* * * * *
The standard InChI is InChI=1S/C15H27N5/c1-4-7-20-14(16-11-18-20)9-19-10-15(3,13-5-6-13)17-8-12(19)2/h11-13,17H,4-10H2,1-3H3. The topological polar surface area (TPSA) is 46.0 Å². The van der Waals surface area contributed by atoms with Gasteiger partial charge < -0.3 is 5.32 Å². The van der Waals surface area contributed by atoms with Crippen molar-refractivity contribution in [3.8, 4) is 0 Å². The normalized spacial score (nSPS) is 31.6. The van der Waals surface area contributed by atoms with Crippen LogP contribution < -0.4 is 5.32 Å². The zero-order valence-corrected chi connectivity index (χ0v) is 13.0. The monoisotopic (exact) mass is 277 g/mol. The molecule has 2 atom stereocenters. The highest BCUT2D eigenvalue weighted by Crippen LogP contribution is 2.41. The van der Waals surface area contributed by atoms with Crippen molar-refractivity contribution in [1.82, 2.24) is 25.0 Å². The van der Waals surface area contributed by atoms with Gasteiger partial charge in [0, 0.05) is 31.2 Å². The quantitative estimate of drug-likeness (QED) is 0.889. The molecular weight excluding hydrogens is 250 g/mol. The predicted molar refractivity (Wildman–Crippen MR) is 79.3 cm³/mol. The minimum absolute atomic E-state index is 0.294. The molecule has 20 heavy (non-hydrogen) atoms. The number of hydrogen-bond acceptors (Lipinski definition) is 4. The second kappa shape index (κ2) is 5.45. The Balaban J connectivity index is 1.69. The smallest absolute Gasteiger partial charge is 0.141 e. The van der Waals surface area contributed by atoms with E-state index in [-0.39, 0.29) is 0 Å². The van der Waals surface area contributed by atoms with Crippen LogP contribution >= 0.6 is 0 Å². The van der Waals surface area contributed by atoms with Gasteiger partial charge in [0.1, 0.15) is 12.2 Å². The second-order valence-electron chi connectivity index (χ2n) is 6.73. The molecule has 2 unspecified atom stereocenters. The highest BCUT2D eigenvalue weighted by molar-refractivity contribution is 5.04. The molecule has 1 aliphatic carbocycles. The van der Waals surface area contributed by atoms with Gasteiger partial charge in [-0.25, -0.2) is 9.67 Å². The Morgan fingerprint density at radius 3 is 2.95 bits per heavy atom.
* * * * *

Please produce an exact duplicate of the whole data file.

The standard InChI is InChI=1S/C15H27N5/c1-4-7-20-14(16-11-18-20)9-19-10-15(3,13-5-6-13)17-8-12(19)2/h11-13,17H,4-10H2,1-3H3. The topological polar surface area (TPSA) is 46.0 Å². The van der Waals surface area contributed by atoms with Gasteiger partial charge < -0.3 is 5.32 Å². The van der Waals surface area contributed by atoms with Crippen molar-refractivity contribution in [3.8, 4) is 0 Å². The normalized spacial score (nSPS) is 31.6. The van der Waals surface area contributed by atoms with Crippen LogP contribution < -0.4 is 5.32 Å². The zero-order valence-corrected chi connectivity index (χ0v) is 13.0. The monoisotopic (exact) mass is 277 g/mol. The molecule has 2 atom stereocenters. The highest BCUT2D eigenvalue weighted by Crippen LogP contribution is 2.41. The van der Waals surface area contributed by atoms with Crippen molar-refractivity contribution in [1.82, 2.24) is 25.0 Å². The van der Waals surface area contributed by atoms with Gasteiger partial charge in [0, 0.05) is 31.2 Å². The quantitative estimate of drug-likeness (QED) is 0.889. The molecular weight excluding hydrogens is 250 g/mol. The predicted molar refractivity (Wildman–Crippen MR) is 79.3 cm³/mol. The minimum absolute atomic E-state index is 0.294. The molecule has 20 heavy (non-hydrogen) atoms. The number of hydrogen-bond acceptors (Lipinski definition) is 4. The second kappa shape index (κ2) is 5.45. The Balaban J connectivity index is 1.69. The smallest absolute Gasteiger partial charge is 0.141 e. The van der Waals surface area contributed by atoms with E-state index in [-0.39, 0.29) is 0 Å². The van der Waals surface area contributed by atoms with Crippen LogP contribution >= 0.6 is 0 Å². The van der Waals surface area contributed by atoms with Gasteiger partial charge in [0.1, 0.15) is 12.2 Å². The second-order valence-electron chi connectivity index (χ2n) is 6.73. The molecule has 2 unspecified atom stereocenters. The highest BCUT2D eigenvalue weighted by molar-refractivity contribution is 5.04. The molecule has 1 aliphatic carbocycles. The van der Waals surface area contributed by atoms with Gasteiger partial charge in [-0.25, -0.2) is 9.67 Å². The Morgan fingerprint density at radius 3 is 2.95 bits per heavy atom.